5 Financial Considerations When You Marry a Teacher

texas teacher retirement system


Not long ago (9/06/2015), I made the decision to marry a school teacher. Why not? Aside from the fact that they are organized to the 10th power, are always thinking about new ways to get their kids’ attention (even during the summer), correct your grammar (mine’s an English teacher), and tell you endless stories about students, parents, co-workers & administrators (which are all entertaining), they’re all smart, funny, nurturing, caring, and personable individuals.

All of the aforementioned characteristics make them experts; experts at teaching our youth and relaying the fundamental basics of education and life. But who teaches them? (ELA teachers do not get upset at me for starting a sentence with a conjunction, I did it purposely). They can’t be experts at everything. When you’re an educator, a different set of rules apply to your personal financial life; especially when you marry one. So if you’re a teacher, are marrying a teacher, or have been married to a teacher, here are 5 Financial Considerations for you to think about:

  1. Student Loan Forgiveness

  2. 403(b) Choice

  3. Disability Insurance

  4. TRS Pension / Social Security

  5. Retirement

Student Loan Forgiveness

My generation has them, there’s no hiding from them and they keep growing, student loans. My wife and I both have student debt. They have hindered our ability to do things like buy a home, go on big vacations and even go to some family events. Thankfully, there are federal and state assistance programs that can at least help us out. The most popular of them is the Teacher Loan Forgiveness Program (TLFP). With this loan forgiveness program, a teacher must work for 5 years in a Title 1 School District to receive up to $5,000 forgiveness on their loans tax free. Some educators can even qualify up to $17,500 if they teach certain subjects like Math, Science and Special Education.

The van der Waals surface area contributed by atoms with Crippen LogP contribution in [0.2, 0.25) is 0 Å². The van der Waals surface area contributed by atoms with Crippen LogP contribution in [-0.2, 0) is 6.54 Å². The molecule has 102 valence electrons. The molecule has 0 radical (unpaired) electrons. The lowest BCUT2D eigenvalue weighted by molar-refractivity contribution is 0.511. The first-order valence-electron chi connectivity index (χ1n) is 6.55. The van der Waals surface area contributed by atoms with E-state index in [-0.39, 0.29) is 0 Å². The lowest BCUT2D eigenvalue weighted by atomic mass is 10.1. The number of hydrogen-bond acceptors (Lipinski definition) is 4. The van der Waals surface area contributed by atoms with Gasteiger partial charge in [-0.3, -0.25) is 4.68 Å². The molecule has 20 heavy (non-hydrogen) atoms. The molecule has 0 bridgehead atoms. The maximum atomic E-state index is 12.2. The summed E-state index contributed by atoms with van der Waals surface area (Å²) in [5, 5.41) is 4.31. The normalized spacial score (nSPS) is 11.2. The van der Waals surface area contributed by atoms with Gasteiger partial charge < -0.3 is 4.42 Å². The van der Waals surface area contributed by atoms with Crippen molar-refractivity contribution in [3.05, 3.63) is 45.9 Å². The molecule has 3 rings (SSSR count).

But what if I have more than $5,000 of student debt you ask? For those of you that have a bit more debt and are educators, you possibly qualify for the Public Service Loan Forgiveness Program (Possibly because certain criteria must be met). This program forgives any remaining student debt for a teacher after 120 payments, tax-free (USUALLY DEBT FORGIVEN IS TAXABLE!!). You can click here to learn more about these options if you’re interested.

403(b) Choice

When Valerie first started her career as a teacher I started my career in San Antonio as a financial planner and was excited to put my knowledge to the test. She brought home brochures and pamphlets of the “financial advisers” that visited her campus with what they were offering. I couldn’t believe what they were selling, annuities. Not all annuities are bad, I think some could be used in certain situations but the fees alone on all of these products were HIGH! They were in the upwards of 3-5% with additional fees on top of that. Three to five percent may not seem like a big deal when you start but after you accumulate money after 5,10, 20 years, it’s quite a big deal. For the sake of cost comparison, you can invest your money in target date retirement fund for a fraction of the cost.

When choosing a 403(b) or helping your spouse choose a 403(b), consider investment options. Do not choose an annuity unless you fully understand it. Choose a provider with investment options. If your 403(b) provider does not offer an investment option and only an annuity option, move on. Consider fees. Be cautious of any product you’re buying. There are sales fees, mortality & expense fees, underlying investment fees, administrative fees, ect…Do not be afraid to ask your vendor what fees you will be paying. Also, consider how much you will be saving annually. If you won’t be saving more than $5,500 annually, there is a good possibility that an IRA may be a better investment vehicle for you in lieu of a 403(b). In any case don’t be afraid to ask questions, use this questionnaire provided by 403bwise.com to get to know your advisor.